JazzFest and a New Orleans Reprise

While we had just been to New Orleans in October for VoodooFest and Halloween, April found us back in the Big Easy for the annual New Orleans Jazz and Heritage Festival.  I’m always surprised by the number of my friends who are baffled by our bi-annual trips to JazzFest.  It typically stems from a misperception that the music festival is limited to contemporary or Dixieland jazz.  You can certainly immerse yourself in those genres but there are more than a dozen stages featuring everything from rock to Cajun to blues to gospel to funk to Latin to folk to Afro-Caribbean to country to pop, to R&B . . . You get the idea.  AND all the stages are an easy walk from each other and have acts performing simultaneously so if one doesn’t pan out you just stroll to the next.  AND have I mentioned the food – there are vendors offering all the succulent treats that draw you to New Orleans.  Next year is the 50th anniversary of JazzFest so if I were you I’d make my plans now.

NOLA JazzFest Montage

In my prior post, I offered a few of my favorite restaurants, clubs and experiences in New Orleans so I won’t repeat that advice.  On this trip, we rented a house in the Riverbend/Carrollton area of Uptown New Orleans.  One of my favorite music streets is in this neighborhood – Oak Street.  You can get away from the tourists on Bourbon and head to some great neighborhood bars, clubs and restaurants on Oak and throughout the neighborhood.  Here were our favorites from April.

  • Maple Lear Bar. The Leaf opened in 1974 and offers live performances seven nights a week serving as an incubator for the city’s many up-and-coming bands as well as proven standards. The night we went we saw Cha Wa, a fascinating New Orleans brass band-meets-Mardi Gras Indian group that got us fired up for the evening ahead.
  • Jacques-Imo’s Cafe was our next stop.  This is one of my favorite Nawlins style restaurants offering Creole/Soul food in a downhome setting.  The chef was a Coast Guard officer who took up residence in the kitchen of Paul Prudhomme of K-Paul’s Louisiana Kitchen and he excelled.  What more do you need to know other than that this place is very popular so I’d make a reservation.
  • Carrollton Station is a true neighborhood bar that I would never pass up. The night we were stumbling home, Mia Borders was funking the place up with an energetic and hypnotic performance.  Only in New Orleans could you see someone with this talent playing in a small bar down the street from your AirBnB.
  • Rock and Bowl was the stop on our last night. We always end up here at the end of JazzFest.  As with many of the clubs in the city, performers finish up at JazzFest and head out to the clubs (JazzFest is open each day from 11am to 7pm so you have a whole night of adventures after you leave the festival grounds).  Rock and Bowl (yes it is a bowling alley with a great bar and stage) always has a great line-up.  We had come for Sonny Landreth, a virtuoso slide guitarist, but were bowled over by the first musician, Carolyn Wonderland.  She just rocked the stage with an energetic bluesy Texas honky-tonk performance. But I totally lost it when Sonny welcomed Jake Shimabukuro to join him for a set.  Jake is a truly exceptional and innovative ukulele player from Hawaii who sends all your limited assumptions regarding the uke to the trash heap.  He broke through when a Youtube video of him performing the George Harrison song “While My Guitar Gently Weeps” went viral.  There is so much more to him than that performance but it isn’t a bad place to start.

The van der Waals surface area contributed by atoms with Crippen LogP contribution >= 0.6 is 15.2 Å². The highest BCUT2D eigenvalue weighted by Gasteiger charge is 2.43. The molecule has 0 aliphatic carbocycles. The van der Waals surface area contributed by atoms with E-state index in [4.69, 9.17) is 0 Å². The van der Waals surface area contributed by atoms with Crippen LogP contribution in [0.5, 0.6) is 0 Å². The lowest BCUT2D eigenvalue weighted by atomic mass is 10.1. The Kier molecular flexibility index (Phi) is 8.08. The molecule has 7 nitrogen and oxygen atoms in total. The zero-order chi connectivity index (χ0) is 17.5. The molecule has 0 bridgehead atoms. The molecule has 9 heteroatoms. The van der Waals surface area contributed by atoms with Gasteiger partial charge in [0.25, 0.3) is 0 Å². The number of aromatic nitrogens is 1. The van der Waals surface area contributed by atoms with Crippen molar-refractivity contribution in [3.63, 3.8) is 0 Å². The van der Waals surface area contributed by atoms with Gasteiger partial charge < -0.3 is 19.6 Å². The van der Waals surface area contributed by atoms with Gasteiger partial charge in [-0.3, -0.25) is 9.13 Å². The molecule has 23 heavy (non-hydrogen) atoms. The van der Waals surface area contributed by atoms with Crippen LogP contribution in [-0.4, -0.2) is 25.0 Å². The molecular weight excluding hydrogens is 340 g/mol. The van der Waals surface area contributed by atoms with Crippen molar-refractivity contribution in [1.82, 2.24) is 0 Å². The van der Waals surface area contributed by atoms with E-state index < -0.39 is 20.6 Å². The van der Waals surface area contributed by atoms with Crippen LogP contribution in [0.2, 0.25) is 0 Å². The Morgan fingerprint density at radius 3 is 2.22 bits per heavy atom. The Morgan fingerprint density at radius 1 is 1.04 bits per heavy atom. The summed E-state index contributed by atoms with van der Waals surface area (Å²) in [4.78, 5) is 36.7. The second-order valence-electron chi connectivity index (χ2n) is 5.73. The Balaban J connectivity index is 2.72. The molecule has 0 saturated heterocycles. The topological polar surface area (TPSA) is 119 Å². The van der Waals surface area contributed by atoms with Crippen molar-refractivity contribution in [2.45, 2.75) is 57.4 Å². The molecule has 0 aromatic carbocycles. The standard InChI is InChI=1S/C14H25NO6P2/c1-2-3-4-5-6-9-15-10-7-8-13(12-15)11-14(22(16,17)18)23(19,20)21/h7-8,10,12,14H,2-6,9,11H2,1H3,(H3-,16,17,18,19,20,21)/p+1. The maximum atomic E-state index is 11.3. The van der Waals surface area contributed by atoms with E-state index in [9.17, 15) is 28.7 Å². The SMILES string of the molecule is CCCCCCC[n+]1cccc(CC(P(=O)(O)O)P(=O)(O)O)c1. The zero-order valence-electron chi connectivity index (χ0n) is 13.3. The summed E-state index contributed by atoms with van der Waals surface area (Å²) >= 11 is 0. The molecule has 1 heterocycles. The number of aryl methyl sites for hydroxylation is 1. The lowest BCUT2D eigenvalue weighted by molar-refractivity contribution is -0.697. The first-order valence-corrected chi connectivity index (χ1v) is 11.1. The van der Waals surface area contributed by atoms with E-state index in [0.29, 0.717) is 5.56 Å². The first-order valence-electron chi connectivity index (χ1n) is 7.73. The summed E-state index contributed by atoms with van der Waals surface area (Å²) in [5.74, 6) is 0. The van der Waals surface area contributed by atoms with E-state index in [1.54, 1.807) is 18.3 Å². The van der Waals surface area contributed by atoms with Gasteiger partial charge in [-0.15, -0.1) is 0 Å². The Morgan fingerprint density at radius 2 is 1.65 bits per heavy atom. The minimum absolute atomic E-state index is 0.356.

I’ll throw in two other recommendations.

  • Café du Monde is a cornerstone of the French Quarter. I can’t imagine why I failed to mention it in my last post since we never go to New Orleans without stopping (usually at 3am).  The original coffee stand was established in 1862 and has been open 24 hours a day, seven days a week ever since except for Christmas and when a hurricane closes the city down.  You only order two things at Café du Monde 1) beignets, square French-style doughnuts, lavishly covered with powdered sugar, and 2) Café au Lait with a dark roasted coffee with chicory.
  • Coulis was our find of the trip. It is a wonderful diner-style restaurant that turned up one of the tastiest and most entertaining brunches ever.  We ended up sitting at the bar where we made new friends from Houston and I was berated by the bartender (that is a longer story for another venue.) One tip however – If you get the huevos rancheros, be sure to ask for them “Shaunna style” and don’t denigrate Rod Stewart in front of Shaunna (the bartender).NOLA Coulis

I could fill out scores and scores of blog posts on New Orleans.  Considering the frequency of our visits you’ll likely see them here on WordPress but now it is time to get back on the road.  I’ve settled on the basic path for my New England ramble and can’t tell you how excited I am.  While I started with an impression that I had already seen much of New England before and just needed to check off the states on my tally, many of you have helped me realize that I hadn’t even scratched the surface.  So for the first time I’ll be heading up the Hudson Valley, staying with Burning Man friends in Northern Vermont, camping in Acadia, and relaxing on Cape Cod with many adventures on each stage of these routes and some that I will simply stumble upon.  More soon . . .

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